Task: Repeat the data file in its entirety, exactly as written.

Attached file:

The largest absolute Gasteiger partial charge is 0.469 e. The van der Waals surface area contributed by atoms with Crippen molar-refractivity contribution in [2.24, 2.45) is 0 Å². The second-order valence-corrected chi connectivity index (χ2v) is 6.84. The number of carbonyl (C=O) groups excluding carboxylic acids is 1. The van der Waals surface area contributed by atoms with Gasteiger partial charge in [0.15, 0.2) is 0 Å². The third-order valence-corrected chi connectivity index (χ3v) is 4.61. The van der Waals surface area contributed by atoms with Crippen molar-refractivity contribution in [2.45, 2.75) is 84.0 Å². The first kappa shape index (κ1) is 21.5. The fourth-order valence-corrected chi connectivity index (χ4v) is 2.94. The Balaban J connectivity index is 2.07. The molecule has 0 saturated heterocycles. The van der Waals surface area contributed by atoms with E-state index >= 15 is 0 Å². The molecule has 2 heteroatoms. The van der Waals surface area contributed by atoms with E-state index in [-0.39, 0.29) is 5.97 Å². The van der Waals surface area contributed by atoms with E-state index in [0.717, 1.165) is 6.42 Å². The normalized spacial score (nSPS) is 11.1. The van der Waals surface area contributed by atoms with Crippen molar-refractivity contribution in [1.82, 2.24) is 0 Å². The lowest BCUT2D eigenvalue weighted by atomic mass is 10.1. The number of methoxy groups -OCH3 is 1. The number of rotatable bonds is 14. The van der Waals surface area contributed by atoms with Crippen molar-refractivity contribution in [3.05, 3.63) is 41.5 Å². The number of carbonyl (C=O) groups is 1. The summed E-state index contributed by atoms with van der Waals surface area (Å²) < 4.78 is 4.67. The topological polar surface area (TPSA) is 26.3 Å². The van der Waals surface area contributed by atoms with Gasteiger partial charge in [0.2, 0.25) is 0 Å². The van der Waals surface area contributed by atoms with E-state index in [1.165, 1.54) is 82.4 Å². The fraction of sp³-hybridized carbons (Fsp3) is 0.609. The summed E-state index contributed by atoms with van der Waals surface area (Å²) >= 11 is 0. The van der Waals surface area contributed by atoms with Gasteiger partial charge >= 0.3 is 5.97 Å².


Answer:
The largest absolute Gasteiger partial charge is 0.469 e. The van der Waals surface area contributed by atoms with Crippen molar-refractivity contribution in [2.24, 2.45) is 0 Å². The second-order valence-corrected chi connectivity index (χ2v) is 6.84. The number of carbonyl (C=O) groups excluding carboxylic acids is 1. The van der Waals surface area contributed by atoms with Gasteiger partial charge in [0.15, 0.2) is 0 Å². The third-order valence-corrected chi connectivity index (χ3v) is 4.61. The van der Waals surface area contributed by atoms with Crippen molar-refractivity contribution in [2.45, 2.75) is 84.0 Å². The first kappa shape index (κ1) is 21.5. The fourth-order valence-corrected chi connectivity index (χ4v) is 2.94. The Balaban J connectivity index is 2.07. The molecule has 0 saturated heterocycles. The van der Waals surface area contributed by atoms with E-state index >= 15 is 0 Å². The molecule has 2 heteroatoms. The van der Waals surface area contributed by atoms with E-state index in [-0.39, 0.29) is 5.97 Å². The van der Waals surface area contributed by atoms with E-state index in [0.717, 1.165) is 6.42 Å². The normalized spacial score (nSPS) is 11.1. The van der Waals surface area contributed by atoms with Crippen molar-refractivity contribution in [1.82, 2.24) is 0 Å². The lowest BCUT2D eigenvalue weighted by atomic mass is 10.1. The number of methoxy groups -OCH3 is 1. The number of rotatable bonds is 14. The van der Waals surface area contributed by atoms with Crippen molar-refractivity contribution in [3.05, 3.63) is 41.5 Å². The number of carbonyl (C=O) groups is 1. The summed E-state index contributed by atoms with van der Waals surface area (Å²) < 4.78 is 4.67. The topological polar surface area (TPSA) is 26.3 Å². The van der Waals surface area contributed by atoms with Gasteiger partial charge in [0.2, 0.25) is 0 Å². The van der Waals surface area contributed by atoms with E-state index in [1.165, 1.54) is 82.4 Å². The fraction of sp³-hybridized carbons (Fsp3) is 0.609. The summed E-state index contributed by atoms with van der Waals surface area (Å²) >= 11 is 0. The van der Waals surface area contributed by atoms with Gasteiger partial charge >= 0.3 is 5.97 Å².